There is also excellent research facilities and portrays personal objects to illustrate the theme of remembrance. It explains how the fate of so many men affected society and why the act of remembrance is so important still.


Beaumont-Hamel, near the town of Albert is top of the list for visiting Canadians. Here, on July 1st 1916, the Newfoundland regiment sustained 86 percent casualties as they stormed the infamous ‘Y’ ravine after a tremendous bombardment which failed to destroy the German defences. Canadian students provide trench tours and Travers, my guide was superbly knowledgeable and enthusiastic.

Newfoundland Regiment graves in Baumont-Hamel, near Albert

Newfoundland Regiment graves in Baumont-Hamel, near Albert (c) wikimedia/Alertomalibu

In the town of Albert there’s an underground museum full of munitions and 25 tableaux depicting trench life. Jon Haslock, an expert on the Somme, leads battlefield tours and works at the Somme Museum.

All the local sites are expecting large numbers of visitors who want to trace their relatives and explore the region, he tells us. The museum’s shop sells genuine and reproduction military items and a large selection of books.

There are footpaths across fields, where the lines of trenches still exist, and as I crossed them I could see remnants of battles in the earth – especially cartridge cases, spent bullets and shrapnel. Even heavy shells are still ploughed up and I noticed that many tractors are armour-plated underneath in case the shells detonate.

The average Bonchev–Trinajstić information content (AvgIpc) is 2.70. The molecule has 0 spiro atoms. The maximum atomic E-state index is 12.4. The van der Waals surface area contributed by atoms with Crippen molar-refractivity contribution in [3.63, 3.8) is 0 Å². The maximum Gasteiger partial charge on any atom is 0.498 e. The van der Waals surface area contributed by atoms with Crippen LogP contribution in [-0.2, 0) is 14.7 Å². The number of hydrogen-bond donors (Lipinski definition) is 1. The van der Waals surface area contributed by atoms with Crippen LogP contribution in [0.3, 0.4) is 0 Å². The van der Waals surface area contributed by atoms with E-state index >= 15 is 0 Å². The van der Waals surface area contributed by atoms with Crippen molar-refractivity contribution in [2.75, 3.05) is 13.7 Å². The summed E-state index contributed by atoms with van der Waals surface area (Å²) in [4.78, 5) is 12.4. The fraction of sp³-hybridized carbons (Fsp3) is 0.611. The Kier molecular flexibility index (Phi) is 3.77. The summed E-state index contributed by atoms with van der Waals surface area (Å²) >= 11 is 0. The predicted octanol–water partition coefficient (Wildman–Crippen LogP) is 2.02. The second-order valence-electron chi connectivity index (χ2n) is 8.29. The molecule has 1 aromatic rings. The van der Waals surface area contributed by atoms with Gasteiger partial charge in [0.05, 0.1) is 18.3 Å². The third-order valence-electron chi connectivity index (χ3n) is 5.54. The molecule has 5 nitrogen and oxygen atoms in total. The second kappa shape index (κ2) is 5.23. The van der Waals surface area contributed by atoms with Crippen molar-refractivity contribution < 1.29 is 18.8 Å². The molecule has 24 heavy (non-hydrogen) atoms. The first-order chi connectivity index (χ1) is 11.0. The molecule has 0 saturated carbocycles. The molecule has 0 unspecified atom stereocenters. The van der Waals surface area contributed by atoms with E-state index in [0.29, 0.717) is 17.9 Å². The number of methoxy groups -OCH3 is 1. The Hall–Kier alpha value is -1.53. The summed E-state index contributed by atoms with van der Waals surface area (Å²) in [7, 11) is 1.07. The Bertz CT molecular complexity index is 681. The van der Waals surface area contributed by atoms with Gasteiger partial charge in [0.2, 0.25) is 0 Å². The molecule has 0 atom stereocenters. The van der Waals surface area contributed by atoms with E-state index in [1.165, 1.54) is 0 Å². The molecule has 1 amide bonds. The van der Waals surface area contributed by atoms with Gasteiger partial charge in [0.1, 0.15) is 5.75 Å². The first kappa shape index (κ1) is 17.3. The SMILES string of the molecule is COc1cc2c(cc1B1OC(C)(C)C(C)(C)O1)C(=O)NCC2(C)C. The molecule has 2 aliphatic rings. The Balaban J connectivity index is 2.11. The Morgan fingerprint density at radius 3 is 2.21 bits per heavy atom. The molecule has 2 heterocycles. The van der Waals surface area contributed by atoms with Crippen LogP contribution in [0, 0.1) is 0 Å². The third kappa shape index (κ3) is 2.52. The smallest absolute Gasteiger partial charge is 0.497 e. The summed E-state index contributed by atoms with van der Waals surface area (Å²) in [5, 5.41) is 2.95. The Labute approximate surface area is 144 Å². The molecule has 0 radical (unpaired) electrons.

Of the 163 million shells fired by the British on the Western Front, estimates suggest that a quarter failed to explode. You’ll frequently see piles of rusty shells by the roadside awaiting collection by the bomb disposal squad. They may look old but remain dangerous and injuries and deaths still occur to souvenir hunters.

Champagne country

Our final visit took us into Champagne country to the Chemin des Dames, a natural vantage and great viewpoint, where a museum, the Caverne du Dragon, is built inside a quarry which once sheltered soldiers in comparative safety.

Where to stay

Ypres: Hotel ‘O’ overlooking the Grande Place. It’s comfortable and displays items of equipment from the war.

Albert: The Hotel Ibis near Albert is a good base from which to explore The Somme.

Incidentally, local bars and restaurants, hotels and even private houses often display their own collections of militaria and residents, especially the British, who offer B & B, will be happy to provide information & tours.